ESBEN AND THE WITCH Violet Cries ( Matador Records)
The nicest thing I can say about Violet Cries — and it’s very nice indeed — is that I’ve listened to it many times and have not had the same experience twice. It sounds entirely different in headphones, on computer speakers, a boombox, and a car stereo, at different volumes and even during different times of day. The points of comparison (Cocteau Twins, Mazzy Star, My Bloody Valentine, Black Sabbath) make for an odd description of this English trio’s music, but theirs is an ever-changing sound. The one constant is Rachel Davies’ powerful singing, whether it’s accompanied by piano or guitar reverb, backed by electronic beats or brushes on a hi-hat, or whether the lyrics are profound or unintelligible. The music maintains an ethereal, mystical feel that drifts forward for 35 minutes until bursting, almost inevitably, into frantic dance beats at the climax to “Eumenides” and then relaxing into “Swans,” a relatively straightforward number reminiscent of early Cat Power. Out of the multitude of experiences I had with this album, my favorite was while driving on a highway at night, as the first flakes of a snowstorm blew across the windshield and flashed briefly in my headlights — a moment in time that is likely as good a description of the music as any.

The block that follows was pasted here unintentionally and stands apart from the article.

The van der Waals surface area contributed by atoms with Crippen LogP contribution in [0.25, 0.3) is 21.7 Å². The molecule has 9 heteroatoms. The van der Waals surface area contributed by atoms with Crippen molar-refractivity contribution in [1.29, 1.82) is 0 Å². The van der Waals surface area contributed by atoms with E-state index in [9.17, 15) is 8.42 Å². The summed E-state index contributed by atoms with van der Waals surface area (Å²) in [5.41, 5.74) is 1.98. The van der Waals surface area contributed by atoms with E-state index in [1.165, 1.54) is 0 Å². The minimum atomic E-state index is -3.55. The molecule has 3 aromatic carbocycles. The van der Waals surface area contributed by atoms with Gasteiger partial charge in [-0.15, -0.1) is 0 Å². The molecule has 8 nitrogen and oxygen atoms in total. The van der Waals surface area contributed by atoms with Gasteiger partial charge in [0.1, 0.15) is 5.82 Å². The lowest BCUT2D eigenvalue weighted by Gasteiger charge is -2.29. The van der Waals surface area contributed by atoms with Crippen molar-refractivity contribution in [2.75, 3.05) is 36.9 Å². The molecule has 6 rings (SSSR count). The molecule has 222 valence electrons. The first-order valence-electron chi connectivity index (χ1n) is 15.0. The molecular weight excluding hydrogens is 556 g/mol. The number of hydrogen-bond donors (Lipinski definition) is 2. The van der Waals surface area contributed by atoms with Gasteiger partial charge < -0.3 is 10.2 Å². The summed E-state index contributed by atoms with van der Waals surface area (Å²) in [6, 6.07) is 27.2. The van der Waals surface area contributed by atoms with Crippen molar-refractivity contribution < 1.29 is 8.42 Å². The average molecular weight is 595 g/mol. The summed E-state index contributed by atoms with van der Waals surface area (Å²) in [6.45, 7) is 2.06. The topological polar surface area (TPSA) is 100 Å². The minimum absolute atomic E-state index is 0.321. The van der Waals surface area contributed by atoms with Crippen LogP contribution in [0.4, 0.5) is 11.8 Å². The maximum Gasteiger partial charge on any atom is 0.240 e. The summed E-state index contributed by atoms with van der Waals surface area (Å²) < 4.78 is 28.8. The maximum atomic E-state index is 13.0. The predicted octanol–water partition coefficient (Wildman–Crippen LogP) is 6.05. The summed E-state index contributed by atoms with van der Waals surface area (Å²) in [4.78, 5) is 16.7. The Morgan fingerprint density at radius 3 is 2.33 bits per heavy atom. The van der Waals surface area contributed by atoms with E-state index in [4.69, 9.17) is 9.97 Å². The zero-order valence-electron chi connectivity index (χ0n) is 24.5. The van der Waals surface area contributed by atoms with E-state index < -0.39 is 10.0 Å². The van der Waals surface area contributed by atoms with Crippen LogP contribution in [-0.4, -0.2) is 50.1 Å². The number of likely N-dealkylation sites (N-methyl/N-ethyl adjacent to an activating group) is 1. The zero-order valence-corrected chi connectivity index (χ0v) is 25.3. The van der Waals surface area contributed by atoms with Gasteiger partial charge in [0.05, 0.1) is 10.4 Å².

— Robert B. Ker